2. I always thought Perez had more of a hand in the plotting from the beginning. From what I remember, Greg Potter scripted the first two issues and had a hand in the plotting, and then Len Wein came on board for the next year or so. Perez's first issue writing and pencilling was the start of the Circe arc, around #17, I think. Karen Berger was the editor throughout.

  3. Hmmm...I thought Superman was pretty much started from scratch with the Man of Steel, which seemed to suggest that he had only been Superman for a few short years at the start of the Byrne Superman #1.

  4. I believe the Byrne Superman #1 was set a number of years after Man Of Steel.

    And believe me, I have a number of issues with Post-COIE revamps in general!

  5. In this 1994 Wizard interview, Perez says the domestic-violence angle was part of Potter's pitch:

    "The women on staff viewed Greg's original concepts as one in which Wonder Woman was either a victim of or an enemy to men, and they thought it was sending out a misogynist message. Many of them didn't like the idea that every Amazon was reincarnated from a murdered woman and carried the memories of that murder with them."

    How that varies from what got published, I don't know. I can never find anything on Greg Potter -- it seems like the only comics work he did was Jemm, Son Of Saturn and the two issues of WW.

  6. Er, wasn't Hercules a bad guy in the original 1940s origin of Wonder Woman? The scans on this page indicate that this is so: He deceived Queen Hippolyte and enslaved her and the Amazons, which set in motion their departure for Paradise Island.

    While there's no rape shown or implied in the 1940s origin, I don't think you can lay the basic use of Hercules as "a cheap and easy Overbearing Male Bad Guy" at the feet of Pérez and Potter; they were, in fact, going back to the original source material in that regard.

    (Bad guys in the golden age WW stories were nothing if not cheap, easy, and overbearing - regardless of their gender, really.)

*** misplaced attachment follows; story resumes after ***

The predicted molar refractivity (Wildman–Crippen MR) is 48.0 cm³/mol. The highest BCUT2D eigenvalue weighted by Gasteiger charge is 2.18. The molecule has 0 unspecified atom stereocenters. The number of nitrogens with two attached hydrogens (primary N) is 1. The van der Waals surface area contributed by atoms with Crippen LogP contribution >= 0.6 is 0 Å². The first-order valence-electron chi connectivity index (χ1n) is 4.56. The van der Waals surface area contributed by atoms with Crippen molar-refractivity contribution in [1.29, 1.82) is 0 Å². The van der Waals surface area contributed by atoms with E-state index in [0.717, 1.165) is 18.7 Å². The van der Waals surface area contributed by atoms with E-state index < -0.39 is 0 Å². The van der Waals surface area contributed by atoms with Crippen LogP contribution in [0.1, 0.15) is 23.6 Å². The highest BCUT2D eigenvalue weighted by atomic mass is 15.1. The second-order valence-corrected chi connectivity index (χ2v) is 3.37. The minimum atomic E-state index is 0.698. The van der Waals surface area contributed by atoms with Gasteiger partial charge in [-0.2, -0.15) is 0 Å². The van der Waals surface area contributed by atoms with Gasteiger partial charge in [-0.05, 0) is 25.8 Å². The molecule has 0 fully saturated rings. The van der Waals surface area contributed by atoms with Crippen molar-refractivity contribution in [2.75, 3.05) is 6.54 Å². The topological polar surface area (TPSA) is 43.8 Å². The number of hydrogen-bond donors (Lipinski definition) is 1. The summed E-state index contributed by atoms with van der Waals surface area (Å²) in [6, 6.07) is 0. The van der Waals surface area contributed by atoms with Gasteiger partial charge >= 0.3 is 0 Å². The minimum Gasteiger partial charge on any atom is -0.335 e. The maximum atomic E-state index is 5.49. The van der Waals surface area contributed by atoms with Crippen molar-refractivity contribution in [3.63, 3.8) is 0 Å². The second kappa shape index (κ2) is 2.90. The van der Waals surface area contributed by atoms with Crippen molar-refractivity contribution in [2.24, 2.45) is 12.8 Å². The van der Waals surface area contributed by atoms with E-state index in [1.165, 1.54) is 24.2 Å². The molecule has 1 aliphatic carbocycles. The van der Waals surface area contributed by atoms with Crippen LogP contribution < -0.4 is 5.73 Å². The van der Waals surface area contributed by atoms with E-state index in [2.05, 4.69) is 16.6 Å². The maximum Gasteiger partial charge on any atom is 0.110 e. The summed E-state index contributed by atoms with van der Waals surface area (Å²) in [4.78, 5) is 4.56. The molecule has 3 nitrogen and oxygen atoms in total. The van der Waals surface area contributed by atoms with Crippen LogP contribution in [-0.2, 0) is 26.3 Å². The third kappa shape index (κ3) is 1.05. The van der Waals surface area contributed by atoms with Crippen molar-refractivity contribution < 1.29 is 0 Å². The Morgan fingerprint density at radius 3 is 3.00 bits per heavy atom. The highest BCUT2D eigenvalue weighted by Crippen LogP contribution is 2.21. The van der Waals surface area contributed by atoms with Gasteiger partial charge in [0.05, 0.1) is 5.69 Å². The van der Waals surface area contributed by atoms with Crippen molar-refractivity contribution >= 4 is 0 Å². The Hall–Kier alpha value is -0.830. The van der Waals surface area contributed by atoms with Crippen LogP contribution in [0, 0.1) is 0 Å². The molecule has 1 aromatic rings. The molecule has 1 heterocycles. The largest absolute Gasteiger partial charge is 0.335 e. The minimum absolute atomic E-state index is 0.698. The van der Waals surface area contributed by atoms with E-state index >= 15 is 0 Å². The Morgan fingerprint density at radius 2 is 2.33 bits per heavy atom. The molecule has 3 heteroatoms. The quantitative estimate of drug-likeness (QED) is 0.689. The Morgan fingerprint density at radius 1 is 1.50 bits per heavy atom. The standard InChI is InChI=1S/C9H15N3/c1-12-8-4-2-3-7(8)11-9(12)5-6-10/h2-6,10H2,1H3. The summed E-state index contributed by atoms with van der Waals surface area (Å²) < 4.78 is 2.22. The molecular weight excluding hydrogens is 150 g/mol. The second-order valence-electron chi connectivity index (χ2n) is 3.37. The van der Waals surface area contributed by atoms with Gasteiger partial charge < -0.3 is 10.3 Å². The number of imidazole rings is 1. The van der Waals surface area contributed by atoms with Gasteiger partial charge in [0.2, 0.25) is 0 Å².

7. Wow, Greg Potter kind of missed the mark, and shot 500 miles in the opposite direction there, didn't he?

    I wonder why they didn't just throw all that out and start from scratch, though.

  8. People like characters that DO stuff, not have stuff done TO them (Batman leaps off ledges and DOES stuff, things don't happen TO Batman).

    Passive characters are uninteresting, and female characters are usually portrayed as passive, ergo, female characters are primarily uninteresting.

  9. Anon -- Supported by how so many people love the Golden Age Wonder Woman, love Power Girl, and are generally annoyed and disgusted with modern Wonder Woman.

    Solution: Writing classes.

  10. Question:

    Was the WW portrayed in Manhunter portrayed differently then WW usually is? I did like the portrayal of WW in Manhunter.

    I don't follow WW but wonder if I should rec it yet to a girl who likes comics that I know...

  11. A. Marston's very first WW story made Hercules & Mars heavies. Potter & Perez were following that precedent.

    B. The gods saving Hippolyta after she prays to be saved from Hercules? Also in Marston. One difference: the Potter/Perez Amazons fought back instead of just running away from the first.

    I really don't think original Marston WW has a very good origin either. But some of the Potter/Perez stuff is flawed in its conservative approach: following what was already there.

    And I think Bana-Mighdall pretty much had to be done. It's a logical reinterpretation of the Amazon concept, ideas like it had been floating around science fiction, & by both acknowledging & externalizing it, Perez was able to confront it, & avoided its man-hating ethics being implicitly attached to Themyscira.